Plastic waste management - recycle through sculptural innovation: the case for Iganga municipality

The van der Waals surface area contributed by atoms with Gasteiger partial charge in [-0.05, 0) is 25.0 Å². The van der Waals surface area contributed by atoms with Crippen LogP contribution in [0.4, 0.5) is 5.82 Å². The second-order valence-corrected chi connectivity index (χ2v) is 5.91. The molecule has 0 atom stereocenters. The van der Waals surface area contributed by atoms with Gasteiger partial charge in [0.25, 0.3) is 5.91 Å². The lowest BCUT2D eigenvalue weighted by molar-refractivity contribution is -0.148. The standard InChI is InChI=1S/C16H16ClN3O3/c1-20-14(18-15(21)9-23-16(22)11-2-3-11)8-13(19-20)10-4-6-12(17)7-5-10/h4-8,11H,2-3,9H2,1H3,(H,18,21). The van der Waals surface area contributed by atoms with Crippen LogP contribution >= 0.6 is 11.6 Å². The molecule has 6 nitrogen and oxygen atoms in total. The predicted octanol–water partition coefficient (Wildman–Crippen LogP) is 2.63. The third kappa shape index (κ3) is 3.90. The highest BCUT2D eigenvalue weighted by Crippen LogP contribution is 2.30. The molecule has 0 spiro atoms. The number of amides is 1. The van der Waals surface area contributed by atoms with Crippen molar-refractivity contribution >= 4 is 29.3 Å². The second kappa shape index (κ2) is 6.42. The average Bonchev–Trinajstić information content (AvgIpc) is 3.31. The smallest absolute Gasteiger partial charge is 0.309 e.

This Study was intended to demonstrate how well solid waste can be turned into usable materials through a process called recycling. The recycled material can then be used as source of income for the workforce involved in beautifying the compounds, sitting rooms, designing areas for tourism attractions, and other major uses. This study explored possibilities of manipulating plastic waste (pet bottles and polythene bags) to produce sculptural art forms in order to promote plastic waste mitigation. The objectives of the study were : (i) to assess the effectiveness of plastic waste management in Iganga Municipality; (ii)to analyze the physical properties of plastic waste damped in Iganga Municipality; (iii) To explore studio-based means of manipulating plastic waste for sculpture production and (iv) to produce prototypes of sculptures from selected plastic waste in Iganga Municipality. The study employed qualitative and studio –based sculptural methods. Data collection tools included questionnaire, observation, photography, interviews and studio explorations. During the studio exploration materials were woven together using plastic threads with interlacing of bottle seals to produce ropes of various impressions. These were assembled to form a variety of sculpture forms. The study revealed that most household respondents use plastic bags to store plastic waste. And that burning (incineration) was a common method of disposal within households. Recycling was done by a few manufacturers because it was considered expensive. The study also confirmed that the existing policy on plastics (ban on polythene bags thinner than 30 microns) lacks implementation. It was revealed that there was no statistically significant association between the methods of plastic disposal and other variables. It was established that most waste collectors have a negative attitude towards plastic waste collection because they earn little income from it. The study revealed that most households carelessly throw plastics away and that they end up on the streets, drainage channels and the lake despite the government's ban on the use of plastic bags. Consequently, there is continuous circulation of polythene bags and other plastics within the municipality. The study revealed that most of the stakeholders are not willing to sort plastics from waste. The municipality has no clear plastic waste management strategy. The study revealed that plastic waste management practices in Iganga are still ineffective, and this is attributed to a lack of implementation of government policy and legislation on plastic waste. There is a need to sensitize the public about the environmental damage caused by plastics. Artists have a role to play through sculptural innovations. The findings of this thesis will help artists to learn new skills of plastic waste manipulation. The studio exploration revealed that art, and in particular sculpture, can be developed from plastic waste. This provides an opportunity for municipal councils to sensitize the community about the prospects that art presents in the fight against plastic waste pollution within their communities.